Concerns About Turnpike Lease Misguided

Testimony before the PA House Transportation Committee

Good morning. I am Nathan Benefield, Director of Policy Research for the Commonwealth Foundation. We are a nonprofit, nonpartisan public policy research and educational institution based in Harrisburg. I would like to thank the committee for inviting me to speak on this crucial issue.

Ever since the idea of a lease of the Pennsylvania Turnpike was first proposed, there have been a number of concerns raised. While much of this criticism was raised by those who benefit from the status quo—including the Pennsylvania Turnpike Commission—there are several legitimate concerns for the taxpayers and motorists of this state. However, these concerns can be—and should be—addressed in a lease or concession agreement.

Parameters of a lease agreement can be set forth by the General Assembly in authorizing legislation. This is required before a lease agreement can even be signed. So many of the concerns that have been raised can easily be mitigated by the terms outlined by the authorizing legislation that would go through this very committee.

Examples of lease agreements exist for recent leases of Chicago Skyway and the Indiana Toll Road—I have a brought a copy of the Chicago Skyway lease agreement and the executive summary of the Indiana Toll Road lease. I apologize for not making copies for everyone, but as you can see, these are enormous documents which cover everything from toll increases to road maintenance to time requirements for cleaning road kill. If anyone would like to look at these contracts, I will post a link to an online version of the Indiana contract on our website, and I will gladly lend out the Chicago agreement if anyone is suffering from insomnia.

Through these lease agreements, many of the concerns about a Turnpike lease can be alleviated. In fact, in the lease agreement is a powerful tool for protecting the people of Pennsylvania—especially when contrasted with the current plan for transportation funding, Act 44 of 2007.


One of the primary concerns of Pennsylvania residents is the increases of tolls under a Turnpike lease deal. But tolls could, and most likely would, be capped in a lease agreement.

Under current law, there is no limit on the Turnpike Commission’s ability to raise tolls either on the Turnpike or on Interstate 80, if they receive federal approval to convert that to a toll road. The Turnpike Commission has stated their intention to increase tolls by 25% in 2009 and 3% each year thereafter, and implement similar tolls on I-80.

This proposed increase should give an idea of what parameters legislators should look for in lease deal. A cap on tolls equal to or less than the Turnpike Commission’s plan—perhaps without the immediate 25% increase but larger annual increases—would protect motorists (keeping in mind that toll caps would be the maximum toll allowed under the contract, a private operator could keep tolls under that cap to maximize traffic, and, most importantly, a Turnpike lease would not include tolling of I-80).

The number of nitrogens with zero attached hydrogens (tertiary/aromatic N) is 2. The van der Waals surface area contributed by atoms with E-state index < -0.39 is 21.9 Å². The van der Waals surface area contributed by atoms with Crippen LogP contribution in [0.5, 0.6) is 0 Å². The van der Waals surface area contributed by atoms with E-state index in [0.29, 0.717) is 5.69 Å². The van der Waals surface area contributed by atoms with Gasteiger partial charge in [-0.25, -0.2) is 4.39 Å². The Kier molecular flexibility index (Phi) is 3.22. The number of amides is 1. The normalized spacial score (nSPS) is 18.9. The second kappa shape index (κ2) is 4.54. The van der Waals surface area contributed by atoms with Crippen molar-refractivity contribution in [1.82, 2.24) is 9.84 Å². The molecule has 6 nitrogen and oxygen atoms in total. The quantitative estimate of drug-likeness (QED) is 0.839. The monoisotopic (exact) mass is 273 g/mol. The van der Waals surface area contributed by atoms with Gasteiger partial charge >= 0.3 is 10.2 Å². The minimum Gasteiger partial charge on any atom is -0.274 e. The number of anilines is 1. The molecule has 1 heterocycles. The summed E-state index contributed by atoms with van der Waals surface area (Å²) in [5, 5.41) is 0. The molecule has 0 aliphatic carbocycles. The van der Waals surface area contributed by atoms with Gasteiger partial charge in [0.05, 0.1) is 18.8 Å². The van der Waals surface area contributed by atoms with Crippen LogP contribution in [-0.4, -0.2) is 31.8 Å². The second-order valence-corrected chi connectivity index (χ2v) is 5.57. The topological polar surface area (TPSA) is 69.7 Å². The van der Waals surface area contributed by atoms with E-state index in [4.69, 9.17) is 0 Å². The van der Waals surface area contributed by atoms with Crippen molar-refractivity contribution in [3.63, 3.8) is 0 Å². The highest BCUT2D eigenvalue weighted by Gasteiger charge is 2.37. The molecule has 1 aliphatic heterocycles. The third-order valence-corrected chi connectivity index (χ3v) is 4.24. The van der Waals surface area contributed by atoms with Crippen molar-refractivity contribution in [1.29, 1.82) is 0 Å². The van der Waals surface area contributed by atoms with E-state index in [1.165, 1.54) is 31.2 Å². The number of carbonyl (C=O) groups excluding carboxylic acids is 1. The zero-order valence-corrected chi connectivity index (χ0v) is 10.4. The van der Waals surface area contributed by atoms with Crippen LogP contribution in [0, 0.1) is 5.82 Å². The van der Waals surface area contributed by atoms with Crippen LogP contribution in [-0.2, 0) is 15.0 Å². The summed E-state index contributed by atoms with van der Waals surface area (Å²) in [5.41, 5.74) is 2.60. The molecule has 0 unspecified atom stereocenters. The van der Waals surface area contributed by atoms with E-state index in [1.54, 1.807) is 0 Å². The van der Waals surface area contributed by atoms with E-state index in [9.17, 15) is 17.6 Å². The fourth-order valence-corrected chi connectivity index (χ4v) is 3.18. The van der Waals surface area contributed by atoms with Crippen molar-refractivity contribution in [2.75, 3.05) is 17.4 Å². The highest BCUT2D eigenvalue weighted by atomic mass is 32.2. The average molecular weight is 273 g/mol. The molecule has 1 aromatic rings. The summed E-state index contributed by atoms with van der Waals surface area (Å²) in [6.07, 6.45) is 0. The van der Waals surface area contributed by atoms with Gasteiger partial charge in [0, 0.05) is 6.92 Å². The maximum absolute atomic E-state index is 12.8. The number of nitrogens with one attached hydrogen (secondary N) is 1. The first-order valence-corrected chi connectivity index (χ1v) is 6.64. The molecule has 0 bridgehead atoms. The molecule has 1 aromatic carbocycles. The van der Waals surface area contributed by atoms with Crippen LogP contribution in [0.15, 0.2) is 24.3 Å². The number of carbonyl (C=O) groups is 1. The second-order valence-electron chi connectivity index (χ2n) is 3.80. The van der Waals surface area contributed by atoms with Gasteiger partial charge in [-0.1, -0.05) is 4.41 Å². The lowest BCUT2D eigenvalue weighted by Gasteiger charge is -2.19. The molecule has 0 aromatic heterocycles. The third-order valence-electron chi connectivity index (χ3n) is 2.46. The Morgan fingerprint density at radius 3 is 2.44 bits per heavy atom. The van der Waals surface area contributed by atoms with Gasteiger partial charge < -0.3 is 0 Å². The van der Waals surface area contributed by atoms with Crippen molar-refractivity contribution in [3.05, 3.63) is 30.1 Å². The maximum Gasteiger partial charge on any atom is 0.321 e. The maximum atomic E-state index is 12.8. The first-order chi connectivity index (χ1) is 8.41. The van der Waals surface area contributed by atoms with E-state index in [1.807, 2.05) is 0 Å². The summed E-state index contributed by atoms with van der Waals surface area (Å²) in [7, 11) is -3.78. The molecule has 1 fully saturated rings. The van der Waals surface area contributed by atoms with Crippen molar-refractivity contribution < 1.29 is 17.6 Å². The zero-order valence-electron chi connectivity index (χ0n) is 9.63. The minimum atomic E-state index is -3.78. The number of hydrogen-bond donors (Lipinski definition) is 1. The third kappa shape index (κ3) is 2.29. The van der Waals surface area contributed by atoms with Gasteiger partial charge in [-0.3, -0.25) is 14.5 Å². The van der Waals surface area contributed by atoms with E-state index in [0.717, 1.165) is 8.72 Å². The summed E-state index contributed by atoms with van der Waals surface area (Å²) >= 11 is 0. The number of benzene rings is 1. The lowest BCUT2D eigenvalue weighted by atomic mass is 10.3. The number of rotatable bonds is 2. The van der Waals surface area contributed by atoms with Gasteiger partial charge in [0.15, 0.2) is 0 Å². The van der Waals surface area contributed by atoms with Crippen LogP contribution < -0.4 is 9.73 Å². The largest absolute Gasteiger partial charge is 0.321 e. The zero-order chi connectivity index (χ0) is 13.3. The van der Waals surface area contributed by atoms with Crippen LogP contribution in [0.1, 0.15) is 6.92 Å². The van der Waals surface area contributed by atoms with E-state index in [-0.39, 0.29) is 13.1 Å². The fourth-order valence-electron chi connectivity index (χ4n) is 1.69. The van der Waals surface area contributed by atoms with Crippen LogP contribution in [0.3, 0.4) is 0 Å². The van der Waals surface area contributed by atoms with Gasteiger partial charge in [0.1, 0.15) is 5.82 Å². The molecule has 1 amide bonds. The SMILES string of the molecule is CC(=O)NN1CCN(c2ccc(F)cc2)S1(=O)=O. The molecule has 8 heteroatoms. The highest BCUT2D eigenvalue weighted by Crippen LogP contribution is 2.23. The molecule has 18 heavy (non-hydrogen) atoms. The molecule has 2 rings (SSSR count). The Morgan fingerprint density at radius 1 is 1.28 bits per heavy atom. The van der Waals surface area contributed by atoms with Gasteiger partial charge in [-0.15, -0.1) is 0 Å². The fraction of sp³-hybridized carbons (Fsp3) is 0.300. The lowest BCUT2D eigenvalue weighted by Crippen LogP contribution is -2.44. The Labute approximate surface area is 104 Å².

A second major concern raised is whether a private operator would maintain the Turnpike as well as a government agency. Again, this can be addressed in the lease agreement. This contract can set minimum requirements for road conditions (with financial penalties for the private operator if these are not met) and can require minimum levels of capital expenditures on the Turnpike itself (in addition to the lease payment).

In the examples of the Indiana Toll Road and Chicago Skyway leases, private operators are already pouring millions into repairing and upgrading the facilities.

Misspending Money

Another concern that has been raised is that legislators (present company excepted, of course) and the Governor may be tempted to spend an upfront lease payment immediately and on non-transportation related programs—to the detriment of Pennsylvania’s long-term infrastructure. Yet this same concern is possible under Act 44, as neither the new funding for highway maintenance nor the mass transit fund is constitutionally protected—a simple majority can vote to use this money elsewhere in the next budget.

In order to protect the revenue from an upfront lease payment, legislators should create a new fund and pass a Constitutional amendment to define how this revenue may be used, much as the motor license fund is now.

Another option for legislators worried about misspending funding is to eschew a large, upfront lease payment and use revenue sharing instead. This has been an option used for toll roads in Virginia (the Pocahontas Parkway) and California (SR 125), where the state will receive a share of the revenue over the life of the lease, rather than an upfront lease payment. A combination of an upfront payment and revenue sharing can be another option.

Financing Cheaper

Another claim that has been made is that financing by a public entity will be less expensive than a private entity. This is not necessarily accurate. Private firms use equity funding, which can be less expensive than debt, given that there is no guaranteed rate of return. Private firms can also deduct interest paid and depreciation from their tax liability, essentially reducing the cost of their financing.